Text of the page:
For an examiner to reject a claim based on anticipation, each and every limitation must be found either expressly or inherently in a single prior art reference. An anticipation rejection is a rejection where the examiner is of the opinion that the claimed invention is not novel. However, the United States Patent and Trademark Office (USPTO) has taken a liberal approach to determine whether a particular limitation is found (i.e., disclosed) in the prior art reference. The USPTO would reject a claim based on anticipation even if the prior art reference did not disclose a particular limitation so long as that particular limitation was “immediately apparent” to one of ordinary skill in the art. In other words, as long as a skilled artisan reading the reference would “at once envisage” the claimed arrangement after reading the prior art reference. The Federal Circuit firmly rejected this standard applied by the USPTO in Nidec v. Zhongshan (Fed. Cir. March 4, 2017).
Nidec illustrates a case where the USPTO applied a loose standard as to when a prior art reference disclosed a claim limitation. The USPTO applied the loose standard based on a prior case rendered by the Federal Circuit, namely, Kennametal. The USPTO thought that the Kennametal case supported their findings and application of the holding in Kennametal.
The Federal Circuit rejected the USPTO’s application of the law and clarified the holding of Kennametal and how Kennametal does not support the loose standard that the USPTO has been applying.
In Nidec, the patent at issue disclosed a system for controlling the torque of an electromagnetic motor. In order to do so, three separate motor control values were outputted and applied to three-phase windings of the motor. The three motor control values could be expressed in relation to a stationary frame of reference or a rotating frame of reference. The parties agreed that the claimed invention required that the three motor control values must be expressed in relation to the rotating frame of reference.
The patent at issue was being examined by the Patent Trial and Appeal Board at the USPTO after the institution of an Inter Partes Review (IPR) proceeding. The petitioner was trying to invalidate the patent and submitted a prior art reference, namely, Kusaka which disclosed the claimed invention except that the three motor control values were stated in reference to the stationary frame of reference, not the rotating frame of reference.
The Board or PTAB held that anticipation can be found even with the prior art reference failing to disclose a claimed element so long as a skilled artisan reading the reference would “at once envisage” the claimed arrangement. The Board cited Kennametal for support for their position.
The Federal Circuit disagreed.
The Federal Circuit explained that Kennametal addresses whether disclosure of a limited number of combination possibilities discloses one of the possible combinations. In particular, in Kennametal, the challenged claim required a particular binding agent and a PVD coating to be used together. The prior art reference disclosed five binding agents, one of which was the claimed binding agent, and three coating techniques, one of which was PVD. The reference never disclosed the specific combination of a particular binding agent and a particular coding technique but it taught that any of the five binding agents could be used with any of the three coating techniques. The issue was whether the disclosure of 15 combinations of binding agents and coating techniques would be sufficient to find that the prior art reference “disclosed” the claimed combination of binding agent and coating technique. The Federal Circuit held that a limited number of combination possibilities could be said to disclose the claimed combination. Kennametal does not permit the USPTO to fill in missing limitations simply because a skilled artisan would immediately envision them.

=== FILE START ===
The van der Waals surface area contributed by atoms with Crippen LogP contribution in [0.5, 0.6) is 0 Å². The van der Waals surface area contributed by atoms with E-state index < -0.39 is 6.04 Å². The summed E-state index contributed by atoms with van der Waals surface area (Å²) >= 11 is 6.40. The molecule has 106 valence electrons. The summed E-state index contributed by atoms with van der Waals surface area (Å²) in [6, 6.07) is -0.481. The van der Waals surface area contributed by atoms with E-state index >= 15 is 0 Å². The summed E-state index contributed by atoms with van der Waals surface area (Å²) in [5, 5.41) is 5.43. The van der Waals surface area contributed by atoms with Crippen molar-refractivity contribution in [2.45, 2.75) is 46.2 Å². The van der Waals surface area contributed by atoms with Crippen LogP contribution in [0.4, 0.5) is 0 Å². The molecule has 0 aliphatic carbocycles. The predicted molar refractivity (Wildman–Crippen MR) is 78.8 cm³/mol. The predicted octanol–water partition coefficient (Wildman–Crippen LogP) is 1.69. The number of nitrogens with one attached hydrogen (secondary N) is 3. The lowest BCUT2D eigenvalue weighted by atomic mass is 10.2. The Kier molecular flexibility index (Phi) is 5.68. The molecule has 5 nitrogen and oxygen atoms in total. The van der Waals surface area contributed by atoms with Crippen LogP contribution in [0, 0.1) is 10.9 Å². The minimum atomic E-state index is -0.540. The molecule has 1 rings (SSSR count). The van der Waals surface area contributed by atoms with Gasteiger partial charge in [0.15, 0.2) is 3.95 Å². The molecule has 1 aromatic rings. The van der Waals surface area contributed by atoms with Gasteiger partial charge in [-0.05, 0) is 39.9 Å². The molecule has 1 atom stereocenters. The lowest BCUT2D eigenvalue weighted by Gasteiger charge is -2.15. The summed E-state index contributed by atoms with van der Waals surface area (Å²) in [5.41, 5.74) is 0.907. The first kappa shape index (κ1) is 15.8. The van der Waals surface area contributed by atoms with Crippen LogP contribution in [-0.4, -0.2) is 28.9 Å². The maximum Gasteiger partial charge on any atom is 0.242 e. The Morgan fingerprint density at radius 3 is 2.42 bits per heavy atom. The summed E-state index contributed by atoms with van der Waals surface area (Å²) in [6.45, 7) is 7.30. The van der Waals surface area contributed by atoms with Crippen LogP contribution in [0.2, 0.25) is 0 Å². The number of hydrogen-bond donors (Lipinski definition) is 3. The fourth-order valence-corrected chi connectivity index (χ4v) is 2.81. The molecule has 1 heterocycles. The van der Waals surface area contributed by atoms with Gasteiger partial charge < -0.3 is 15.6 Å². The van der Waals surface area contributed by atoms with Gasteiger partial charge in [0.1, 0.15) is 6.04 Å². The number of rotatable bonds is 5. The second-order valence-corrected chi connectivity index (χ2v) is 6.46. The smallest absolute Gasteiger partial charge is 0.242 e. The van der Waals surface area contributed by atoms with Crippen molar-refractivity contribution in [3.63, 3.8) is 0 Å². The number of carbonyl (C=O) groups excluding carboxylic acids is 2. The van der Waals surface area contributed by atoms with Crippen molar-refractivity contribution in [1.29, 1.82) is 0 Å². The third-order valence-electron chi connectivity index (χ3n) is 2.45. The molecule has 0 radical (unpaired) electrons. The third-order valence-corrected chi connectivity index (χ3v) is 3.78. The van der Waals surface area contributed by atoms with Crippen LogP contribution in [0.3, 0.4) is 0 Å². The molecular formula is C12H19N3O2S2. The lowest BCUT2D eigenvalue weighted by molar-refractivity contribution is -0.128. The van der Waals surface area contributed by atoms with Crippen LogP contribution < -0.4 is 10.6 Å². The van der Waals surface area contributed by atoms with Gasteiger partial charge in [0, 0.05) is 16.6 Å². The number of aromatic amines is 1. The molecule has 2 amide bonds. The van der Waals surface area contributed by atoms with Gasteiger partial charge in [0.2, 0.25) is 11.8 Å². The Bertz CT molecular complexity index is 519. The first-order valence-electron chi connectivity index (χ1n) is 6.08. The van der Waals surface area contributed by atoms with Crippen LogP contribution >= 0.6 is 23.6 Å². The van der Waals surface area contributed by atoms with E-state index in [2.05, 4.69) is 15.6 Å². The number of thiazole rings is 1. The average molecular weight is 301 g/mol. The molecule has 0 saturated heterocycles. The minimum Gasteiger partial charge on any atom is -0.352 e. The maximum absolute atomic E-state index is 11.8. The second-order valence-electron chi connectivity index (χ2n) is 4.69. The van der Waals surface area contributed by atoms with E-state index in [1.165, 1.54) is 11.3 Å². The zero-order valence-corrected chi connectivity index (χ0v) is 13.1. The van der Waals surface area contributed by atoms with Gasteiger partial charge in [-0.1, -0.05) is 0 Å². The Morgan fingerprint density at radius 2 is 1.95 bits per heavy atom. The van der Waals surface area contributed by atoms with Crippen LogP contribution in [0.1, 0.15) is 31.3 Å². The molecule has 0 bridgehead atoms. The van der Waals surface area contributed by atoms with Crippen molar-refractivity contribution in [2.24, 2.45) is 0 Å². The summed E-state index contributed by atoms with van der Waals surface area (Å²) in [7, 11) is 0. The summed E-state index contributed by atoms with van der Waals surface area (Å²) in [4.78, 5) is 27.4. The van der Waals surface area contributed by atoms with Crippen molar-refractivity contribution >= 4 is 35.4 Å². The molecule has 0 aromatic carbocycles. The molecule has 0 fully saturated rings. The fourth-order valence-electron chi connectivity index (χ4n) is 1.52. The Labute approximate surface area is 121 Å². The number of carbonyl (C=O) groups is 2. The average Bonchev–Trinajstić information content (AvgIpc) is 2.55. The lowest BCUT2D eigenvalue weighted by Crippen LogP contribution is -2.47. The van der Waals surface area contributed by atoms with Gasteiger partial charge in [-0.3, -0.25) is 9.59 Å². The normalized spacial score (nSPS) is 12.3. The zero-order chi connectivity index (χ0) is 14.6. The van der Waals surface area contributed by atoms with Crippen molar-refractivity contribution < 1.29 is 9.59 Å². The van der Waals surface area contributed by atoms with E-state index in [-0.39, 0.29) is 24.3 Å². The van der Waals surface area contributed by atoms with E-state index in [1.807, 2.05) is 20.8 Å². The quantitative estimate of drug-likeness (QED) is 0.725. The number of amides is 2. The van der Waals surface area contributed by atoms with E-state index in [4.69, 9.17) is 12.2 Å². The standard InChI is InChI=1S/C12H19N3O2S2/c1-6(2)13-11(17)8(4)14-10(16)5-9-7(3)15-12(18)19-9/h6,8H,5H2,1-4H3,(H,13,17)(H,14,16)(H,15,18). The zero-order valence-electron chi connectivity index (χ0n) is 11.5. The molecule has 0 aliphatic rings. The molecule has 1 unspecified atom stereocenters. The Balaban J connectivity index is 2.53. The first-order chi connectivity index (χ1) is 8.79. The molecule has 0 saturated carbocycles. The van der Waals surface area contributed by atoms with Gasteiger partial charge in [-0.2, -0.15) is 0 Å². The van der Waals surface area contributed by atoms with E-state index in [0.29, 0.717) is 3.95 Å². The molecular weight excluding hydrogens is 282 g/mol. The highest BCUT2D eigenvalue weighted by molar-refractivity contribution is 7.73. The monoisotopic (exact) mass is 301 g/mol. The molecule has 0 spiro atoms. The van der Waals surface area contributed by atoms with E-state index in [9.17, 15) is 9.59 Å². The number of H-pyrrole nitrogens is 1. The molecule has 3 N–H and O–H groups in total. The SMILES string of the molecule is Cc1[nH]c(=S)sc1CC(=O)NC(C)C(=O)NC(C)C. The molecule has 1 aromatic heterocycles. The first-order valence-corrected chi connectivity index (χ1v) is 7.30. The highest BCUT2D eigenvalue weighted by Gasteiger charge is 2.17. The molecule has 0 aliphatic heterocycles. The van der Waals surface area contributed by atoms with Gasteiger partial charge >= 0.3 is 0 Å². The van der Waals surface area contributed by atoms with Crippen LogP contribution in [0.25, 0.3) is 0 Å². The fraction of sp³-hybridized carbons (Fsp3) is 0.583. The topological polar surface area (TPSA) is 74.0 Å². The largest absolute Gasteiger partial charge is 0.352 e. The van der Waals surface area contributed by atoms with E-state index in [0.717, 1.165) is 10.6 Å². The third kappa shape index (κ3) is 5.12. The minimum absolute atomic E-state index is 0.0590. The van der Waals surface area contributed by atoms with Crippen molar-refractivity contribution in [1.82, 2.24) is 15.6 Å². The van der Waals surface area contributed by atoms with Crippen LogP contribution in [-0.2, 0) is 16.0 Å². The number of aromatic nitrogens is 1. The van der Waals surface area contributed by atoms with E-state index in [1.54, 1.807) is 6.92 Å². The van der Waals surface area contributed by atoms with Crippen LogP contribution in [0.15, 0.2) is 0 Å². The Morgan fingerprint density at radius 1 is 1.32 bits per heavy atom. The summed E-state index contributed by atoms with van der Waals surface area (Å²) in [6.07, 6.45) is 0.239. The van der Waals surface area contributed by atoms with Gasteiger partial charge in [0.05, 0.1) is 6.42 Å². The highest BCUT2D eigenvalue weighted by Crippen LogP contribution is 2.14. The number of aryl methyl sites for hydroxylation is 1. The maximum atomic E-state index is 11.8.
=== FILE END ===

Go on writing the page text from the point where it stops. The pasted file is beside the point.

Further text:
During prosecution, if the examiner has failed to provide a pinpoint citation as to where a particular claim limitation is found in the prior art, this case would be a good case to support the proposition that the examiner cannot fill in the missing limitations because of what he/she might think a skilled artisan might immediately envisage upon reading a prior art reference. The prior art must disclose the specific claimed combination in order for the examiner to reject the claim based on anticipation.
However, it would be prudent to cite this case during prosecution only for the more important aspects of the invention and not for each and every instance where the examiner fails to provide a pinpoint citation to a particular reference.
On the one hand, this case is not significant because examiners may reject the claimed invention based on obviousness instead of anticipation. However, in my opinion, moving the rejection from anticipation to obviousness may be preferred because it may be easier to overcome an obviousness rejection based on the various arguments that can be presented. See MPEP 2100. To overcome an anticipation rejection based on what a fictional skilled artisan might immediately envisage is tough. The arguments would be directed as to what the skilled artisan might or might not envisage. It would be a dispute between the examiner’s opinion and the inventor’s opinion.
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